What the inspectors saw - Good practice by Ofsted
One of the greatest challenges in modern foreign language lessons is to get pupils to stop speaking in English and talk to each other in the target language instead. Inspectors have found that even teachers tend to overuse English in those classes, when they could be introducing activities in the subject language. So at Wildern School in Hampshire, staff in the languages department have made a deliberate effort to make talking a more central - and lively - part of their lessons.
Teachers started by establishing that the foreign language would be the primary means of communication in lessons. Teachers have laminated cards that they put up by the board, with the target language country flag on one side and a combination of that flag and the Union Jack on the other.
When it shows the foreign flag, everyone must talk in that language. When it shows both flags, the lesson becomes bilingual - so even though English is allowed, the class is reminded that they should still be trying to use the foreign language wherever possible. A recently qualified teacher says: "It's really tempting just to use English, but the flags remind you to keep trying when it's a bit harder."
Scripted role plays are often used to promote discussion in MFL lessons, but pupils, especially boys, can find them boring and lacking in spontaneity.
So at Wildern School, pupils are encouraged to discuss topics they find interesting and to give natural responses.
The stock cupboards are crammed with props such as wigs and giant microphones, and topics that inspectors overheard the pupils discussing included the meaning of French text message abbreviations and baby sumo wrestling.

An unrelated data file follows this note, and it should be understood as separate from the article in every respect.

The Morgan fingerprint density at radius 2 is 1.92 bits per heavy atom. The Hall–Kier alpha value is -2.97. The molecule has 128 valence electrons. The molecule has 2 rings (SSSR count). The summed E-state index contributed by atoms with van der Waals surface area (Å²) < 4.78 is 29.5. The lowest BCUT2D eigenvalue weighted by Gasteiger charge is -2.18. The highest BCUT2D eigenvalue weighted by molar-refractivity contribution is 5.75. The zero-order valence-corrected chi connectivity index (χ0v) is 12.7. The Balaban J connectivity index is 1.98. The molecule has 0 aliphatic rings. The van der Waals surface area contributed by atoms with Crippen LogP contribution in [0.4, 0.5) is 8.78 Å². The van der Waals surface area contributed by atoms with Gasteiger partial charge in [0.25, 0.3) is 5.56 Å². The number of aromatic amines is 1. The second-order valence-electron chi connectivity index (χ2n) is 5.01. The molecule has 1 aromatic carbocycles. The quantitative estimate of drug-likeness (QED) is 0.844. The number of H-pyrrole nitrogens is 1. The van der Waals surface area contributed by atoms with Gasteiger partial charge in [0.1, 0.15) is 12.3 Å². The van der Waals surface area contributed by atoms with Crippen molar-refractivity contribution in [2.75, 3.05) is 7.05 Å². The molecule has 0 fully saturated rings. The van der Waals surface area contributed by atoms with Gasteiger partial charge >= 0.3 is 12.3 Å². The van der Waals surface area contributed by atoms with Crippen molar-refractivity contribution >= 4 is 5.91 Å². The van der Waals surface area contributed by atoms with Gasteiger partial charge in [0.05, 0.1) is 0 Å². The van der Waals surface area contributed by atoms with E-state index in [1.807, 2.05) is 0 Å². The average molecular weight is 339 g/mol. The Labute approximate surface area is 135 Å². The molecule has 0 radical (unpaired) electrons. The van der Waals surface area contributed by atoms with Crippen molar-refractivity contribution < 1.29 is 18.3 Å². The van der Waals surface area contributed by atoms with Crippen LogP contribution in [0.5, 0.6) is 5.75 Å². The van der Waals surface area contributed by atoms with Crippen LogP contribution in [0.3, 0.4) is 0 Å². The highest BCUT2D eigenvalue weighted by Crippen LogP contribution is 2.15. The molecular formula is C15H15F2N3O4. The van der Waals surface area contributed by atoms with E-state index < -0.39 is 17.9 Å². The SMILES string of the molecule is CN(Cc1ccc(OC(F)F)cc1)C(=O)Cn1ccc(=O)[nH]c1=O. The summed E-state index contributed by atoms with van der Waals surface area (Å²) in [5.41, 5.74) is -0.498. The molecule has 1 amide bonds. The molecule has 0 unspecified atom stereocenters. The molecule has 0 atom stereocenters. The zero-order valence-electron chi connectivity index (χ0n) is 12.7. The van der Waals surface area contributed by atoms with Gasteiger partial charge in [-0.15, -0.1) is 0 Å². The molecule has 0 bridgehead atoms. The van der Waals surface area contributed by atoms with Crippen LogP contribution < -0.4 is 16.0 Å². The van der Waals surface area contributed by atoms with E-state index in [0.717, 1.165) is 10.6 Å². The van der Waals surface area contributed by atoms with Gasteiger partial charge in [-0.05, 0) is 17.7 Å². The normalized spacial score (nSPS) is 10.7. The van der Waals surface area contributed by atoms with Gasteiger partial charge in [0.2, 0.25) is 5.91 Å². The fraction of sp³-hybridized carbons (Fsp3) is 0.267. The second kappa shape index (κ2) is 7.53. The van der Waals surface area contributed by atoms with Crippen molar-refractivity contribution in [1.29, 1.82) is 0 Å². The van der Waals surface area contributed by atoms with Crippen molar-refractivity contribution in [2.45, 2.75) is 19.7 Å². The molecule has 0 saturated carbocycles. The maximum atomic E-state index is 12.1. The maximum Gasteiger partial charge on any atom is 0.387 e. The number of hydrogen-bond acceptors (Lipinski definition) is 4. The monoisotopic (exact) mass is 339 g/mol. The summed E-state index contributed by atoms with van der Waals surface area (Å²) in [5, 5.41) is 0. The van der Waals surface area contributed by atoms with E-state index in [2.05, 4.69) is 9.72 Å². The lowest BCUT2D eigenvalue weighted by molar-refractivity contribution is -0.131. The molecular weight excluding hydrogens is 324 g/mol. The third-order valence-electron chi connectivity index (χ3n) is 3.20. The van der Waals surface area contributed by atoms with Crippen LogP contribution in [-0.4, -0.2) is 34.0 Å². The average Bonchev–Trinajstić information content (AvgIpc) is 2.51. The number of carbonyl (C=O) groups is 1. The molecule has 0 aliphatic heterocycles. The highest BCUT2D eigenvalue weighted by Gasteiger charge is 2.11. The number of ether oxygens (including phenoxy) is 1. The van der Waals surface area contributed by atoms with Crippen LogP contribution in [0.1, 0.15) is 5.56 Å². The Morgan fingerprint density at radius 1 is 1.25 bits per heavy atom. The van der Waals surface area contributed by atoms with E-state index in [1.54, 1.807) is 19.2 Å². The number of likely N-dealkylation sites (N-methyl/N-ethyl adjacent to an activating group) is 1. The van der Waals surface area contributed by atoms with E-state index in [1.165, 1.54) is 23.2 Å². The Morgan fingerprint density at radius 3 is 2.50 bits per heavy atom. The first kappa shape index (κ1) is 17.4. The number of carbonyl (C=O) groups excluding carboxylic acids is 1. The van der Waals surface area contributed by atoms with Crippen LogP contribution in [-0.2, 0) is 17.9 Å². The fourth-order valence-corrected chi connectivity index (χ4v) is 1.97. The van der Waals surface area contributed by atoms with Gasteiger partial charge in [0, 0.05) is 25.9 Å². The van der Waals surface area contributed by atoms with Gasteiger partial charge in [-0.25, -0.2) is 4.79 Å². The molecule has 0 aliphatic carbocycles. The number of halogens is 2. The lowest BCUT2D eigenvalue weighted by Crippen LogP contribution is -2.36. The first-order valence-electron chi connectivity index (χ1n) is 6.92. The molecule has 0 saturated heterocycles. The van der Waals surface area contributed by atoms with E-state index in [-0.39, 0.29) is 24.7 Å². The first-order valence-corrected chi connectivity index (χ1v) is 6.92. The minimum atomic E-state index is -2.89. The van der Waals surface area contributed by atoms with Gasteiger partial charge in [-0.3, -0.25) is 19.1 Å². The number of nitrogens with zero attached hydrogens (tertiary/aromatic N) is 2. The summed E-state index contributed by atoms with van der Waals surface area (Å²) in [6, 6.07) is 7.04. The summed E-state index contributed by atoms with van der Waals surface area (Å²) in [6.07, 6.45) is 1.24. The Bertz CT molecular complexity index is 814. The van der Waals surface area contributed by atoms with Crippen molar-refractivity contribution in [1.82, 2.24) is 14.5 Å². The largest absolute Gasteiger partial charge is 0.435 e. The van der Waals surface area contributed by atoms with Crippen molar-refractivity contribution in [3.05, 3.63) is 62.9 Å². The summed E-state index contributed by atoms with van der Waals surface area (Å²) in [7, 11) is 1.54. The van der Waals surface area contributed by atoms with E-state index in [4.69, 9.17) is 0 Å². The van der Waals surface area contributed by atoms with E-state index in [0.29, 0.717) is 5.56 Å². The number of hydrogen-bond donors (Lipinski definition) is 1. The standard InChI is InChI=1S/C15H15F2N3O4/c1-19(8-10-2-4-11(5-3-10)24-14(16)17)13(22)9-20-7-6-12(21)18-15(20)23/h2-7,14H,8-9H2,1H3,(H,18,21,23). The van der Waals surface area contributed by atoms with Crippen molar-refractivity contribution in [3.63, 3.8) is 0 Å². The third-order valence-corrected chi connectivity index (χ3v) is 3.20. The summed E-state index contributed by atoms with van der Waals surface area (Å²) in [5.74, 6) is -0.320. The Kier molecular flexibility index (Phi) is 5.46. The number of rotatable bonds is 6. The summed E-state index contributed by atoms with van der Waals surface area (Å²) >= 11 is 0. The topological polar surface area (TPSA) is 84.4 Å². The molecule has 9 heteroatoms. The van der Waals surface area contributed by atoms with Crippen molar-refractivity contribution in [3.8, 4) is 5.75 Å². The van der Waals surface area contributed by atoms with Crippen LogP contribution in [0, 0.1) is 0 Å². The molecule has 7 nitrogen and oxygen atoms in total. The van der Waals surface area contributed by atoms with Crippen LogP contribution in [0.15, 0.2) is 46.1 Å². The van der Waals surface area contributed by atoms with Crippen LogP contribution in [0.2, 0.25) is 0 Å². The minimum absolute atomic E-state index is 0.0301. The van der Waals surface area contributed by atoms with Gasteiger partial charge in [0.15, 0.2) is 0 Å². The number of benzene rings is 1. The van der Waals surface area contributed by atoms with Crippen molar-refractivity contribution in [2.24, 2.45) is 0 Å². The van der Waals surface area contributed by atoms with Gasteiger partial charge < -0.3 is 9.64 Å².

The classrooms are set out "cabaret-style", with pupils working in small groups around tables. Lists of words and other materials to help the conversations are provided on the tables and walls.
"It helps to learn vocabulary with the conversational language on the side," one pupil says. "Half the time it doesn't seem like we're learning. We get to argue with the teacher, which is fun."
Time for the discussions is kept short so that pupils focus on the target language. From Year 7 onwards, the pupils are taught phrases that encourage them to express an opinion, such as "I think that is ..."
Although the conversations and debates feel spontaneous, the languages department puts a lot of planning into this aspect of its work and has drawn up a target language policy.
One pupil says he is proud of the fact that he now goes home and talks to his parents in German. "You're used to speaking to people randomly," he says.
What the inspectors said
The inspectors report that "this modern languages department has successfully raised the level of pupils' speaking, improved outcomes in GCSE examinations and motivated boys in particular by making discussions meaningful and relevant to students, by providing the resources and technical support needed, and by ensuring high expectations and a high level of consistency from all teachers".
They add: "The benefits are clear and pupils can often be heard in their modern language lessons using the target language spontaneously and with great enjoyment."
Read the full best practice report at bit.lyVjGoBD
Name: Wildern School
Location: Southampton, Hampshire
Type: 11-16 academy (since 2001)
Pupils: About 1,800.